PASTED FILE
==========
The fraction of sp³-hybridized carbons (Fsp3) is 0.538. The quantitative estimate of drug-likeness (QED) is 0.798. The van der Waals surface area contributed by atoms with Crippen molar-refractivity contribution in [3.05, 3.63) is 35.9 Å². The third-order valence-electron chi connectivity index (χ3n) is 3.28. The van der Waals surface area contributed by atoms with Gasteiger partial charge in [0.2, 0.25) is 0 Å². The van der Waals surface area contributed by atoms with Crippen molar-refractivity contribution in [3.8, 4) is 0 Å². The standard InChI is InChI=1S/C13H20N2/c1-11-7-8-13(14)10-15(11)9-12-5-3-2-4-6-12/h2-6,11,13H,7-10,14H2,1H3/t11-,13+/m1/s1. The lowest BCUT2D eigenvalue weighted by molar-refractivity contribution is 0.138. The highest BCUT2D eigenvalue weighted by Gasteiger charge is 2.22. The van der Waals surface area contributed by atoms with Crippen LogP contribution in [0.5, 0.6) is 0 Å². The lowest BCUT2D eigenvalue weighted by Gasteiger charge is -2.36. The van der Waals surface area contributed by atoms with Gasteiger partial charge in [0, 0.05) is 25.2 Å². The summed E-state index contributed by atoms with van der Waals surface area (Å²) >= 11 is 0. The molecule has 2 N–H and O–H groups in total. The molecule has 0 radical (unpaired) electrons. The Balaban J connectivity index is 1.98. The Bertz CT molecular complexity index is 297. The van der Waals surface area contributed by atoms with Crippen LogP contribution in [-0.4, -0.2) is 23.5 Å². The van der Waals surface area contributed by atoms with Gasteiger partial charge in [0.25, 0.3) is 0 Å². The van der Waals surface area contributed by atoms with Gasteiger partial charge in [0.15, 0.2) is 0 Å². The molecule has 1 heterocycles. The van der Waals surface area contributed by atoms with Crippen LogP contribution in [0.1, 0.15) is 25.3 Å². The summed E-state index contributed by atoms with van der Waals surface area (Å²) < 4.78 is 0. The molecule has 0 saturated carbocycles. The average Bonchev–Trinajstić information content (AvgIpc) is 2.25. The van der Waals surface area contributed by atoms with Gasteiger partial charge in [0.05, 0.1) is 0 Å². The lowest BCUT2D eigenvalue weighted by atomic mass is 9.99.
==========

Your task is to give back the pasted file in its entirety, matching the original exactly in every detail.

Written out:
The fraction of sp³-hybridized carbons (Fsp3) is 0.538. The quantitative estimate of drug-likeness (QED) is 0.798. The van der Waals surface area contributed by atoms with Crippen molar-refractivity contribution in [3.05, 3.63) is 35.9 Å². The third-order valence-electron chi connectivity index (χ3n) is 3.28. The van der Waals surface area contributed by atoms with Gasteiger partial charge in [0.2, 0.25) is 0 Å². The van der Waals surface area contributed by atoms with Crippen molar-refractivity contribution in [3.8, 4) is 0 Å². The standard InChI is InChI=1S/C13H20N2/c1-11-7-8-13(14)10-15(11)9-12-5-3-2-4-6-12/h2-6,11,13H,7-10,14H2,1H3/t11-,13+/m1/s1. The lowest BCUT2D eigenvalue weighted by molar-refractivity contribution is 0.138. The highest BCUT2D eigenvalue weighted by Gasteiger charge is 2.22. The van der Waals surface area contributed by atoms with Crippen LogP contribution in [0.5, 0.6) is 0 Å². The lowest BCUT2D eigenvalue weighted by Gasteiger charge is -2.36. The van der Waals surface area contributed by atoms with Gasteiger partial charge in [0, 0.05) is 25.2 Å². The summed E-state index contributed by atoms with van der Waals surface area (Å²) >= 11 is 0. The molecule has 2 N–H and O–H groups in total. The molecule has 0 radical (unpaired) electrons. The Balaban J connectivity index is 1.98. The Bertz CT molecular complexity index is 297. The van der Waals surface area contributed by atoms with Crippen LogP contribution in [-0.4, -0.2) is 23.5 Å². The van der Waals surface area contributed by atoms with Gasteiger partial charge in [0.25, 0.3) is 0 Å². The van der Waals surface area contributed by atoms with Gasteiger partial charge in [0.15, 0.2) is 0 Å². The molecule has 1 heterocycles. The van der Waals surface area contributed by atoms with Crippen LogP contribution in [0.1, 0.15) is 25.3 Å². The summed E-state index contributed by atoms with van der Waals surface area (Å²) < 4.78 is 0. The molecule has 0 saturated carbocycles. The average Bonchev–Trinajstić information content (AvgIpc) is 2.25. The van der Waals surface area contributed by atoms with Gasteiger partial charge in [0.05, 0.1) is 0 Å². The lowest BCUT2D eigenvalue weighted by atomic mass is 9.99.